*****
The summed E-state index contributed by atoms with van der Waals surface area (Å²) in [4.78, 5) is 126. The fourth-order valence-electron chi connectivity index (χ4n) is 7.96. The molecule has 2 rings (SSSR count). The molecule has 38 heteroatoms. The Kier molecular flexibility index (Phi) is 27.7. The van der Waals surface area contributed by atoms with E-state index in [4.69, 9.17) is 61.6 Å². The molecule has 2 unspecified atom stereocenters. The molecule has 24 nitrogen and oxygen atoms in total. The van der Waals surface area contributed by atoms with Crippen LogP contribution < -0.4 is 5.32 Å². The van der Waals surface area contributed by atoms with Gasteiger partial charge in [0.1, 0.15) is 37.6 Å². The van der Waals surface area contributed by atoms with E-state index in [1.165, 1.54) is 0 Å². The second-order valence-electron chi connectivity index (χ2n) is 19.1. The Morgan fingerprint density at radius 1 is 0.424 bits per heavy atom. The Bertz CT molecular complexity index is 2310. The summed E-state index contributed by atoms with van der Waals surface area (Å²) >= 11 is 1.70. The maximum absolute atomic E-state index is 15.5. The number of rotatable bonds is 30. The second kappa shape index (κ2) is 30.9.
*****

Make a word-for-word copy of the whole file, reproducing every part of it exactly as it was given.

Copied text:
The summed E-state index contributed by atoms with van der Waals surface area (Å²) in [4.78, 5) is 126. The fourth-order valence-electron chi connectivity index (χ4n) is 7.96. The molecule has 2 rings (SSSR count). The molecule has 38 heteroatoms. The Kier molecular flexibility index (Phi) is 27.7. The van der Waals surface area contributed by atoms with E-state index in [4.69, 9.17) is 61.6 Å². The molecule has 2 unspecified atom stereocenters. The molecule has 24 nitrogen and oxygen atoms in total. The van der Waals surface area contributed by atoms with Crippen LogP contribution < -0.4 is 5.32 Å². The van der Waals surface area contributed by atoms with Gasteiger partial charge in [0.1, 0.15) is 37.6 Å². The van der Waals surface area contributed by atoms with E-state index in [1.165, 1.54) is 0 Å². The second-order valence-electron chi connectivity index (χ2n) is 19.1. The Morgan fingerprint density at radius 1 is 0.424 bits per heavy atom. The Bertz CT molecular complexity index is 2310. The summed E-state index contributed by atoms with van der Waals surface area (Å²) >= 11 is 1.70. The maximum absolute atomic E-state index is 15.5. The number of rotatable bonds is 30. The second kappa shape index (κ2) is 30.9.